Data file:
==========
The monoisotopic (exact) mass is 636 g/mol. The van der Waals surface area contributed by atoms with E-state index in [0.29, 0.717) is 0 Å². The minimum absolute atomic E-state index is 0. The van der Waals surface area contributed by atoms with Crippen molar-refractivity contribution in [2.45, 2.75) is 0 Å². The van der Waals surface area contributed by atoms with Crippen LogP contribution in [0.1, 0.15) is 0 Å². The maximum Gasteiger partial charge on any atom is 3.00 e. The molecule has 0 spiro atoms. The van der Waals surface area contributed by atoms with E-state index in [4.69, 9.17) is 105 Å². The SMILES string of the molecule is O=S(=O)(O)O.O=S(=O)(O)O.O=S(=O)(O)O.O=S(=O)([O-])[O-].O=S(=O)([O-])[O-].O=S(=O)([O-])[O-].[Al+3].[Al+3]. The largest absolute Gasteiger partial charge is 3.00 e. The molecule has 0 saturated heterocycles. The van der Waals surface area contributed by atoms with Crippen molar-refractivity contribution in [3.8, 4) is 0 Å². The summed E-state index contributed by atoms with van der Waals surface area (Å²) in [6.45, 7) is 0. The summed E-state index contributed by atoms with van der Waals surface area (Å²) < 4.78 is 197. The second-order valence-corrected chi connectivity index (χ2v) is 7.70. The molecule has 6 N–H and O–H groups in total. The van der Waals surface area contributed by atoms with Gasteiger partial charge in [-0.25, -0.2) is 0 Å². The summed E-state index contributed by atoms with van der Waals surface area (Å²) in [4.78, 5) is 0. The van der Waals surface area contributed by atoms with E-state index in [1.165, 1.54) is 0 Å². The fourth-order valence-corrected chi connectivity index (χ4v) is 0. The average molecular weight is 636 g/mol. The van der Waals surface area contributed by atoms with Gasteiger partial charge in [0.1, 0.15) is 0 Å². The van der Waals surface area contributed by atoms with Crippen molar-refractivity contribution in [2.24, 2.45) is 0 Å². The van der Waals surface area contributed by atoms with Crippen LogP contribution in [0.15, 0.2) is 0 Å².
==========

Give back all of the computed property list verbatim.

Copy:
The monoisotopic (exact) mass is 636 g/mol. The van der Waals surface area contributed by atoms with E-state index in [0.29, 0.717) is 0 Å². The minimum absolute atomic E-state index is 0. The van der Waals surface area contributed by atoms with Crippen molar-refractivity contribution in [2.45, 2.75) is 0 Å². The van der Waals surface area contributed by atoms with Crippen LogP contribution in [0.1, 0.15) is 0 Å². The maximum Gasteiger partial charge on any atom is 3.00 e. The molecule has 0 spiro atoms. The van der Waals surface area contributed by atoms with E-state index in [4.69, 9.17) is 105 Å². The SMILES string of the molecule is O=S(=O)(O)O.O=S(=O)(O)O.O=S(=O)(O)O.O=S(=O)([O-])[O-].O=S(=O)([O-])[O-].O=S(=O)([O-])[O-].[Al+3].[Al+3]. The largest absolute Gasteiger partial charge is 3.00 e. The molecule has 0 saturated heterocycles. The van der Waals surface area contributed by atoms with Crippen molar-refractivity contribution in [3.8, 4) is 0 Å². The summed E-state index contributed by atoms with van der Waals surface area (Å²) in [6.45, 7) is 0. The summed E-state index contributed by atoms with van der Waals surface area (Å²) < 4.78 is 197. The second-order valence-corrected chi connectivity index (χ2v) is 7.70. The molecule has 6 N–H and O–H groups in total. The van der Waals surface area contributed by atoms with Gasteiger partial charge in [-0.25, -0.2) is 0 Å². The summed E-state index contributed by atoms with van der Waals surface area (Å²) in [4.78, 5) is 0. The van der Waals surface area contributed by atoms with E-state index in [1.165, 1.54) is 0 Å². The fourth-order valence-corrected chi connectivity index (χ4v) is 0. The average molecular weight is 636 g/mol. The van der Waals surface area contributed by atoms with Gasteiger partial charge in [0.1, 0.15) is 0 Å². The van der Waals surface area contributed by atoms with Crippen molar-refractivity contribution in [2.24, 2.45) is 0 Å². The van der Waals surface area contributed by atoms with Crippen LogP contribution in [0.15, 0.2) is 0 Å².